3 years ago

Cognitive Coping as a Mechanism of Change in Cognitive-Behavioral Therapy for Fear of Flying: A Longitudinal Study With 3-Year Follow-Up

Philip Spinhoven, Bert Busscher
Objective To examine the predictive value of cognitive coping strategies at pretreatment and the value of changes in these strategies during cognitive-behavioral treatment for aviophobia for long-term therapy results. Method Data from baseline, after therapy at 2 months, short-term follow-up at 5 months, and long-term follow-up at 41 months were analyzed (N = 59). Results Participants were in a long-term process of change, which continued positively after therapy for maladaptive cognitive coping strategies. The use of cognitive coping strategies at baseline was not predictive of long-term outcome. However, a greater increase in the use of adaptive coping strategies, and more importantly, a greater decrease in the use of maladaptive coping strategies were predictive of improvements indicated in self-report of flight anxiety and actual flight behavior at long-term follow-up. Conclusion Improvement of maladaptive cognitive coping strategies is possibly a key mechanism of change in cognitive-behavioral therapy for aviophobia.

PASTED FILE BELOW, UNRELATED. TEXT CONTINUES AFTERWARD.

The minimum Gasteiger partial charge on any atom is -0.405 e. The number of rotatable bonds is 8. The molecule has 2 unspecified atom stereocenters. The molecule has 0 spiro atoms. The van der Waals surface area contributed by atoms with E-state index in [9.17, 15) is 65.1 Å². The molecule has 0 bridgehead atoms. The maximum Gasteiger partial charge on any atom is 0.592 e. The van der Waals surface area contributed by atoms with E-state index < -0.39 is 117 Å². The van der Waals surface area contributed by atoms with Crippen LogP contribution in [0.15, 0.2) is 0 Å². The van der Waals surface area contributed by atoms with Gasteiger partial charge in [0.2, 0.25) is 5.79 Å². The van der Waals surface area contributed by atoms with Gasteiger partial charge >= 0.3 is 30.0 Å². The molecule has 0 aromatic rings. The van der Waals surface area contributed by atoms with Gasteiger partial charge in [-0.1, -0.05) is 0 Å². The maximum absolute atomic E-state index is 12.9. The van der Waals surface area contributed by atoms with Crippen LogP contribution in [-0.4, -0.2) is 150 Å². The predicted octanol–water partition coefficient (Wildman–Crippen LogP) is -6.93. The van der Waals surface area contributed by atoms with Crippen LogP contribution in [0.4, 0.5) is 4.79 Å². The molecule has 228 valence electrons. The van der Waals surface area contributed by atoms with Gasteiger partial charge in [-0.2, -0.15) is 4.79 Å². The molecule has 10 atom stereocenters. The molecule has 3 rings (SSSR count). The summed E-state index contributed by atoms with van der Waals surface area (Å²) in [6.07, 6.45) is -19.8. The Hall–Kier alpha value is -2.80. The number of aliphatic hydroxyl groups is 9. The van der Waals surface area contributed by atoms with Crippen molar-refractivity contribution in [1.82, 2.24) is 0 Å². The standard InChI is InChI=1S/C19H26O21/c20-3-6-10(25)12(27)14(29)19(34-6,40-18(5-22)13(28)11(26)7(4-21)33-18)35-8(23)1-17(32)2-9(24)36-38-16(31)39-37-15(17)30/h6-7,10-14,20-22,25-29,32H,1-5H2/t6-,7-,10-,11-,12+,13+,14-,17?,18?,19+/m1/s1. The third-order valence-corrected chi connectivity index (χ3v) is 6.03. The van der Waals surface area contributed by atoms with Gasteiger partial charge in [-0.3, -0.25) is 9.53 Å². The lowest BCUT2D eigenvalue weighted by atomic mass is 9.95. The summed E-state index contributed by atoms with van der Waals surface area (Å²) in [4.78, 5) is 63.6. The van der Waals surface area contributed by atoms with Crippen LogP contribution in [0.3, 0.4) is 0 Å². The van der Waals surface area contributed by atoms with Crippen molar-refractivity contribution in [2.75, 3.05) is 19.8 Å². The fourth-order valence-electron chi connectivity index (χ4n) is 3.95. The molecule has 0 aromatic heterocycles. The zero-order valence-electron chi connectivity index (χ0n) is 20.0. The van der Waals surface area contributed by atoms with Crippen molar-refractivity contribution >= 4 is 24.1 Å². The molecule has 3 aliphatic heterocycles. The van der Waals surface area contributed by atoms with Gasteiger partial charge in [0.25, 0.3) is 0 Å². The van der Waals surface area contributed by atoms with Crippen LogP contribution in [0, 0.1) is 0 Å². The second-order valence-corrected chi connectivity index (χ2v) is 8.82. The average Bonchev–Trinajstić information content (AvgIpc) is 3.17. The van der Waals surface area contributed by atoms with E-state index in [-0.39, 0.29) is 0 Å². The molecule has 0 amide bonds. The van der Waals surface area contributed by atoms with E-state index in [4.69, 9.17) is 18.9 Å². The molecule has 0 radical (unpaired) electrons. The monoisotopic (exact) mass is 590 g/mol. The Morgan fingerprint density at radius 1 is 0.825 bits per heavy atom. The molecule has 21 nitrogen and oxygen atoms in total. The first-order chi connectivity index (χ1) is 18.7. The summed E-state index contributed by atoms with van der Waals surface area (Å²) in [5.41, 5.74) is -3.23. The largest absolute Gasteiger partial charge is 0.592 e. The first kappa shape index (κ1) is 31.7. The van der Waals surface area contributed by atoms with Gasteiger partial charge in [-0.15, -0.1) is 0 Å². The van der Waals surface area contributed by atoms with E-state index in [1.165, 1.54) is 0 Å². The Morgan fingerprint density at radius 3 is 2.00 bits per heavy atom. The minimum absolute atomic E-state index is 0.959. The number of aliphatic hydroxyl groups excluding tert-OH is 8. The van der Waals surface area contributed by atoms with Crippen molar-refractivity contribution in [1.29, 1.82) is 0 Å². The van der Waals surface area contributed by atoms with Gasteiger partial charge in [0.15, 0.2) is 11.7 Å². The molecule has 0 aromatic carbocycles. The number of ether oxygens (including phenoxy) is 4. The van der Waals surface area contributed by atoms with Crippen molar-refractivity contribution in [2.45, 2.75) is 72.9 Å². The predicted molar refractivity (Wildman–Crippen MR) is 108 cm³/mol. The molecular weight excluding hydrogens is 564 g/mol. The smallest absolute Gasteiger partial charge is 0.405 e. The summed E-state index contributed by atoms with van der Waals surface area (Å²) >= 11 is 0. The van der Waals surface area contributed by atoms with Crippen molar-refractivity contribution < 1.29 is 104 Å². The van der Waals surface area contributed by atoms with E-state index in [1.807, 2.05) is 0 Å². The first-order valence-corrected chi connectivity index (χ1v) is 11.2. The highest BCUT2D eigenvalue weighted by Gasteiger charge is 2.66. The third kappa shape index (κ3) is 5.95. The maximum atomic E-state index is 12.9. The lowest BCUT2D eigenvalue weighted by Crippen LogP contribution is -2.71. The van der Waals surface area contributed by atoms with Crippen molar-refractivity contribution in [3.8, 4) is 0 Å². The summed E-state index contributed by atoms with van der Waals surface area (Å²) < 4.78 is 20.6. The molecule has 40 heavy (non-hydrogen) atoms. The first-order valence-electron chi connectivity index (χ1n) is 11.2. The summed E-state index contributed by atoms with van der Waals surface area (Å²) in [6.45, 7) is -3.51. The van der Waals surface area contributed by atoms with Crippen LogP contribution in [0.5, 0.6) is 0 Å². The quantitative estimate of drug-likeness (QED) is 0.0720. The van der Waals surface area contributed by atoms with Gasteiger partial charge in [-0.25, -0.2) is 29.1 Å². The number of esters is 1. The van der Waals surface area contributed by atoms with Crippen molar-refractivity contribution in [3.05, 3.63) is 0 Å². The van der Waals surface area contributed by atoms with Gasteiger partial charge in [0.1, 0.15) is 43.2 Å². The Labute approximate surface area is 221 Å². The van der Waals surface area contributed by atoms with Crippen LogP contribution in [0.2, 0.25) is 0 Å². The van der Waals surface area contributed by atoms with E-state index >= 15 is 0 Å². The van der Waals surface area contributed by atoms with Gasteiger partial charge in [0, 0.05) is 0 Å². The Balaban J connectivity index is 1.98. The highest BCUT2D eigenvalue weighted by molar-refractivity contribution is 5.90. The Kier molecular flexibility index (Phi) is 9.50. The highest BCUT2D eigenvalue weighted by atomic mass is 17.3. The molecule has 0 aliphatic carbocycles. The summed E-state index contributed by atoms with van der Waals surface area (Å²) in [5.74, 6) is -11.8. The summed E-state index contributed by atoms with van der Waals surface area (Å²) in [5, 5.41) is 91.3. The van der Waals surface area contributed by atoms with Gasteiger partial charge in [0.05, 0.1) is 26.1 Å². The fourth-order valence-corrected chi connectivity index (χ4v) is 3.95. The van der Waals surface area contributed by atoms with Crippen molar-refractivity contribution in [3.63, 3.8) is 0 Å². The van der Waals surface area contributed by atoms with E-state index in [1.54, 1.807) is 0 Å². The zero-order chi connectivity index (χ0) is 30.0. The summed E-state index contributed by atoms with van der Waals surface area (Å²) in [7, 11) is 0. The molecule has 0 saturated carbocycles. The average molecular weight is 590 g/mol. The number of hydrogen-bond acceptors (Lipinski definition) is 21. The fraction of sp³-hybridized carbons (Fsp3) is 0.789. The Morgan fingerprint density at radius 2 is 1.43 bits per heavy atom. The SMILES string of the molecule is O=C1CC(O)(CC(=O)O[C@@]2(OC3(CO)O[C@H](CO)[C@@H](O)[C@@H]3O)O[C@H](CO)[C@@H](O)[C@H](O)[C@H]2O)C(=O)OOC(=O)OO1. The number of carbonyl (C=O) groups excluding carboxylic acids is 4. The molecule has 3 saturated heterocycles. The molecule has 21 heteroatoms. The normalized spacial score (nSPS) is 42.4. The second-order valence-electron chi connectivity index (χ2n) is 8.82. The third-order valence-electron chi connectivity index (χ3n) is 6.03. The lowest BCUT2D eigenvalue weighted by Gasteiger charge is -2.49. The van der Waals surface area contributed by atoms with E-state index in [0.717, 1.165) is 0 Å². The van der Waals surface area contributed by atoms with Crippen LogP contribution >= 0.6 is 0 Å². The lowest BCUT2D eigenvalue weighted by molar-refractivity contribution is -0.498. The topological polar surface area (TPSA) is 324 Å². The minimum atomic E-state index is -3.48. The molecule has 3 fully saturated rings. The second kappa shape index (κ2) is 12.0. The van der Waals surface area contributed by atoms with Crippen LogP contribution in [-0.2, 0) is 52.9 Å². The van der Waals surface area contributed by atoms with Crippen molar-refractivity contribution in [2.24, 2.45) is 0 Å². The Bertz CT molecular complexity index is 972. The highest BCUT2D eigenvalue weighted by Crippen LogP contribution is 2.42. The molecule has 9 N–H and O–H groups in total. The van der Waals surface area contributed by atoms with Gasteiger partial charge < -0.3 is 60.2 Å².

Publisher URL: http://onlinelibrary.wiley.com/resolve/doi

DOI: 10.1002/jclp.22424

You might also like
Discover & Discuss Important Research

Keeping up-to-date with research can feel impossible, with papers being published faster than you'll ever be able to read them. That's where Researcher comes in: we're simplifying discovery and making important discussions happen. With over 19,000 sources, including peer-reviewed journals, preprints, blogs, universities, podcasts and Live events across 10 research areas, you'll never miss what's important to you. It's like social media, but better. Oh, and we should mention - it's free.

  • Download from Google Play
  • Download from App Store
  • Download from AppInChina

Researcher displays publicly available abstracts and doesn’t host any full article content. If the content is open access, we will direct clicks from the abstracts to the publisher website and display the PDF copy on our platform. Clicks to view the full text will be directed to the publisher website, where only users with subscriptions or access through their institution are able to view the full article.